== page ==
French composer Bruno Letort has been recording since the early eighties. He is nothing if not diverse, having played in jazz, rock, and classical groups. His latest release, Lignes combines all of these and more into an intoxicating blend of music. The 11 tracks that comprise Lignes are loosely based on the novel of the same name by Ryu Murakami. Like D.W. Griffith’s classic Intolerance (1916), Murakami’s work deals with mankind’s seemingly endless propensity for self-destruction.
One need not be familiar with to book to enjoy Lignes however. This is a disc that almost defies description, although it does lend itself to comparisons to early works by CAN or Magma at some points. Legendary Magma vocalist Klaus Blasquix even appears on the record, singing the outrageous “Les Autres.”
The disc begins with “Mukai,” which sets up the slowly building theme of dementia quite well. The ethereal voice of Japanese pop singer Kumi Okamoto follows on “Takayama.” Her beautiful vocal instrument is brilliantly offset by the nervous strings of the Musiques Nouvelles chamber orchestra.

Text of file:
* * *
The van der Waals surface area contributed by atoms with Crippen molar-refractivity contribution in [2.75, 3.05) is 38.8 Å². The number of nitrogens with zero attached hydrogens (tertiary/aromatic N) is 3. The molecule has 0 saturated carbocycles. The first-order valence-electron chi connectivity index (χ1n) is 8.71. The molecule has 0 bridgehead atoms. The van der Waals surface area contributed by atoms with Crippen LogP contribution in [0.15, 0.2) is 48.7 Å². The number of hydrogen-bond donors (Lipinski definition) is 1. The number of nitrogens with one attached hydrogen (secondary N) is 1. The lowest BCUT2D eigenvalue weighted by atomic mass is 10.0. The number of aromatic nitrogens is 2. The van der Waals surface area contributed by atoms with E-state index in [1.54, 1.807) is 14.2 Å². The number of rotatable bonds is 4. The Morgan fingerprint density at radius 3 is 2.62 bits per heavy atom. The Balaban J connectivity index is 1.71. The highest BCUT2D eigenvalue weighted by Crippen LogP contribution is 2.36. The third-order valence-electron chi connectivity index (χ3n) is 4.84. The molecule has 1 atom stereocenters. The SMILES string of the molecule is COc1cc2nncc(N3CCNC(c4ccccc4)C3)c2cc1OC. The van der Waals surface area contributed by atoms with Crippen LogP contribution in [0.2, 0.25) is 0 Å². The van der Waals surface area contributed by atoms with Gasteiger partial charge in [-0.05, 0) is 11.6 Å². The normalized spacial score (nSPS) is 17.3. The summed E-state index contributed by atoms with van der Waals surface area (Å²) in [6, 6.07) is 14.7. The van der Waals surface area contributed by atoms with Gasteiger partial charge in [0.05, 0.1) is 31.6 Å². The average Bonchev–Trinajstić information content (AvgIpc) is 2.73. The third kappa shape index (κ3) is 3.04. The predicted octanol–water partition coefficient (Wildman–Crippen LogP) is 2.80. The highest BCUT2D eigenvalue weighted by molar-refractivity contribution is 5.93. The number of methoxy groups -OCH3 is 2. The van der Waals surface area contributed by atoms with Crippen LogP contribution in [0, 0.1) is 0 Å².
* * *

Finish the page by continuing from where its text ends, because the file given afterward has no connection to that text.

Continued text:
The contrast between ghostly magnificence and discordant intimidation is at the heart of Lignes. More notable examples of the twin forces at work include “Yukari,” “Kaoru,” and “Junko.” The CAN influence is most prominent on “Fumi.”
“Yuko,” and “Minako” blend together almost as a single piece. At one point, they sound like a transmission being received from outer space. It is almost as if Kraftwerk’s Radio Activity was sent out into the ozone 35 years ago, and we are just now picking up the alien response.
At 12:19, final cut “Les Autres” is clearly the big “statement” Letort intended. This is also the song Blasquix appears on. Any similarities to Magma begin and end there however. “Autres” is a strange tune, unlike anything else on the record. It is something of a blues, with prominent “protest” lyrics sung in English. The melody is catchy as hell though.
Although Bruno Letort is fairly well known in Europe, especially in his home country, many in the US are unaware of him. Hopefully Lignes will change that, it is one of the most adventurous albums I have heard in quite some time.